Why I visited dog parks in Dallas, Texas?
In 2014, I was awarded the APDT & Black Dog Scholarship which included a trip to Dallas, Texas. It was here, I found dog parks built under and over freeways, part of urban renewal projects and revitalisation of traditional main streets.
This trip offered me so much more than being able to attend an international conference and visit dog parks in Dallas, and San Antonio (Texas) and San Francisco (California) it gave me the opportunity to observe a very different culture of people and their dogs in public spaces and places.
Flying into Dallas, my first impressions were that it was flat, dominated by freeways, pick-up trucks and streets devoid of people. After a couple of days there, my impressions changed. There were some real gems in the concrete jungle.
“Well Dallas is a jewel, oh yeah, Dallas is a beautiful sight.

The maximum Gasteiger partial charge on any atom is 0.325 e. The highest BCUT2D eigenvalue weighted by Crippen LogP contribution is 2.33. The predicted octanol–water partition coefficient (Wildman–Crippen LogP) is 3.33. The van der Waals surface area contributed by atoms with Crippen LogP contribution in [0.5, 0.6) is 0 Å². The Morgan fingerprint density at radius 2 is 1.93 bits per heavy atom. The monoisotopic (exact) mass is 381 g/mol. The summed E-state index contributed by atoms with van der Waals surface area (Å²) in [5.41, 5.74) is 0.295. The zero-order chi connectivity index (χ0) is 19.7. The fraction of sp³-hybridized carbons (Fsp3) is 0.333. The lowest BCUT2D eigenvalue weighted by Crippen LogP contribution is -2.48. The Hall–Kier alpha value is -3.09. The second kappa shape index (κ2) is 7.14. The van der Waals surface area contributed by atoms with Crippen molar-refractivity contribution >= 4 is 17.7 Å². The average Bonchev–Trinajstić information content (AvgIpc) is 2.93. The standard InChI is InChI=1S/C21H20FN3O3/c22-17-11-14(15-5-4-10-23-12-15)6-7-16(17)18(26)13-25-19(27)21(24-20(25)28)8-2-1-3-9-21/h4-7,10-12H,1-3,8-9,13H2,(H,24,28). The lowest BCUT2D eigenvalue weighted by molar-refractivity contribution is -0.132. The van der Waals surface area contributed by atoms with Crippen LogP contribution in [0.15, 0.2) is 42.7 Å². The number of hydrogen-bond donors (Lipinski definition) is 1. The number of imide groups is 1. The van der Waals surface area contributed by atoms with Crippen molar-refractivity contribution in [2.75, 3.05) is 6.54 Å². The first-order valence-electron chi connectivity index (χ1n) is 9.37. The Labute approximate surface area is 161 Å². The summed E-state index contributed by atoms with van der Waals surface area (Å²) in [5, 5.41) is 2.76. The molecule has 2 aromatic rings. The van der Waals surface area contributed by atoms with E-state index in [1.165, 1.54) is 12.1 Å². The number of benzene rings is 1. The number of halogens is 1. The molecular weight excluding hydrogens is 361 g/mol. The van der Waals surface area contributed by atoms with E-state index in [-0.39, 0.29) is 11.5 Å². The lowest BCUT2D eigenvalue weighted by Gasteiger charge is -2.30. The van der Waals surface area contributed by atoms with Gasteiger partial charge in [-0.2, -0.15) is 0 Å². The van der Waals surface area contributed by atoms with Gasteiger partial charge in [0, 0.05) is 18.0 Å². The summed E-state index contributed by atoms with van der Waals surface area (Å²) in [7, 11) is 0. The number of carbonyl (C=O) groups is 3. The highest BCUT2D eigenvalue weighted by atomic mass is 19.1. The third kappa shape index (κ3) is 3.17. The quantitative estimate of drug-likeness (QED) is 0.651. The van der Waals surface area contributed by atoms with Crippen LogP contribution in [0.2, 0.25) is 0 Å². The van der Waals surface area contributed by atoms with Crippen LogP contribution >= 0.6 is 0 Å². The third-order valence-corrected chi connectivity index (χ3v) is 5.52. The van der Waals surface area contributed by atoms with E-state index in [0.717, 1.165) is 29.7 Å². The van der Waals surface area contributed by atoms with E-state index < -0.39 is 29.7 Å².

And Dallas is a jungle but Dallas gives a beautiful light.” (Jimmie Dale Gilmore – Lyrics)
Dogs and urban life
In Australia we are just getting used to dogs in outdoor cafes on Main Street, but in the US dogs are included in the fabric of urban living: in public open spaces, bars, hotels and even on planes (i.e. small dogs). Back home in Australia, my previous research was on dog parks and visiting the US gave me a better appreciation of the wide diversity of settings for dog parks including under freeways (i.e. Bark Park, Deep Ellum, Dallas) small urban dog parks with water play (e.g. Kylde Warren Park, Dallas) private dog parks (e.g. Mutts Cantina) as part of bars and cafes and opportunistic parks in areas of urban renewal.
Derelict spaces turn into usable spaces
My favourite space was a dog park under a freeway in Dallas. In a space that is generally derelict but had been turned into a usable public space. Bark Park is near Deep Ellum, an older neighbourhood which is undergoing a transformation and becoming a funky, happening suburb of Dallas. In this park the freeway pylons serve as canvas for artwork featuring some local canine friends.
That was the diamond in the jungle
The APDT and Black Dog Scholarship allowed me to broaden my knowledge and horizons in ways that I never anticipated. Thank you APDT and Black Dog.
Dallas was a beautiful sight …
Photo credit: Fiona De Rosa – Linus in Blue, Deep Ellum car park, Dallas, Texas.